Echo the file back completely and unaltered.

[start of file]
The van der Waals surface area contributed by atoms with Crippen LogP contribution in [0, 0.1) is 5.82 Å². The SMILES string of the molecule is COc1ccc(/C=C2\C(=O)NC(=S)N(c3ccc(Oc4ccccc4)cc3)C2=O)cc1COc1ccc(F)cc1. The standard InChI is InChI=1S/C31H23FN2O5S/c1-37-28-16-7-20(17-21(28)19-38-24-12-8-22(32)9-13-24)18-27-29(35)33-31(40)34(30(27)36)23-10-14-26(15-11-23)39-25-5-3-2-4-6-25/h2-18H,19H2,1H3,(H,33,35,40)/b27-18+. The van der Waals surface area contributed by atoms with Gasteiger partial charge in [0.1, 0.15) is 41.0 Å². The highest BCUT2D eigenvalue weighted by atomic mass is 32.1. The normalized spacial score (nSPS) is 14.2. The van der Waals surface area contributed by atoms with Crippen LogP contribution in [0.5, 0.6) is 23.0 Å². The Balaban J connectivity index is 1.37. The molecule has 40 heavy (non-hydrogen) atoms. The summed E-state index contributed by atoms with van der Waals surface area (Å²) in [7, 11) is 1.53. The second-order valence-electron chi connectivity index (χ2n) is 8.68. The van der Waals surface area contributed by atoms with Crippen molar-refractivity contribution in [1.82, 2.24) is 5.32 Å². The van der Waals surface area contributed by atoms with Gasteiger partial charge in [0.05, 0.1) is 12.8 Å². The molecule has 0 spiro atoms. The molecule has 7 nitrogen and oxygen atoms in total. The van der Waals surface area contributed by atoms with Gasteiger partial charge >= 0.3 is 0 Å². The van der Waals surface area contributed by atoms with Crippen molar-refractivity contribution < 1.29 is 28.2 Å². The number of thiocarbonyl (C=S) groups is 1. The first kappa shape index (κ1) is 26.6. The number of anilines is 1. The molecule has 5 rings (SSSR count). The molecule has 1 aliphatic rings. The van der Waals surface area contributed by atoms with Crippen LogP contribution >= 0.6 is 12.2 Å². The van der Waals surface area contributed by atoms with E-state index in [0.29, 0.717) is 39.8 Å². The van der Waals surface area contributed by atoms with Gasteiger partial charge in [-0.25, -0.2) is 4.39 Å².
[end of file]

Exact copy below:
The van der Waals surface area contributed by atoms with Crippen LogP contribution in [0, 0.1) is 5.82 Å². The SMILES string of the molecule is COc1ccc(/C=C2\C(=O)NC(=S)N(c3ccc(Oc4ccccc4)cc3)C2=O)cc1COc1ccc(F)cc1. The standard InChI is InChI=1S/C31H23FN2O5S/c1-37-28-16-7-20(17-21(28)19-38-24-12-8-22(32)9-13-24)18-27-29(35)33-31(40)34(30(27)36)23-10-14-26(15-11-23)39-25-5-3-2-4-6-25/h2-18H,19H2,1H3,(H,33,35,40)/b27-18+. The van der Waals surface area contributed by atoms with Gasteiger partial charge in [0.1, 0.15) is 41.0 Å². The highest BCUT2D eigenvalue weighted by atomic mass is 32.1. The normalized spacial score (nSPS) is 14.2. The van der Waals surface area contributed by atoms with Crippen LogP contribution in [0.5, 0.6) is 23.0 Å². The Balaban J connectivity index is 1.37. The molecule has 40 heavy (non-hydrogen) atoms. The summed E-state index contributed by atoms with van der Waals surface area (Å²) in [7, 11) is 1.53. The second-order valence-electron chi connectivity index (χ2n) is 8.68. The van der Waals surface area contributed by atoms with Crippen molar-refractivity contribution in [1.82, 2.24) is 5.32 Å². The van der Waals surface area contributed by atoms with Gasteiger partial charge in [0.05, 0.1) is 12.8 Å². The molecule has 0 spiro atoms. The molecule has 7 nitrogen and oxygen atoms in total. The van der Waals surface area contributed by atoms with Gasteiger partial charge >= 0.3 is 0 Å². The van der Waals surface area contributed by atoms with Crippen molar-refractivity contribution < 1.29 is 28.2 Å². The number of thiocarbonyl (C=S) groups is 1. The first kappa shape index (κ1) is 26.6. The number of anilines is 1. The molecule has 5 rings (SSSR count). The molecule has 1 aliphatic rings. The van der Waals surface area contributed by atoms with Crippen LogP contribution >= 0.6 is 12.2 Å². The van der Waals surface area contributed by atoms with E-state index in [0.29, 0.717) is 39.8 Å². The van der Waals surface area contributed by atoms with Gasteiger partial charge in [-0.25, -0.2) is 4.39 Å².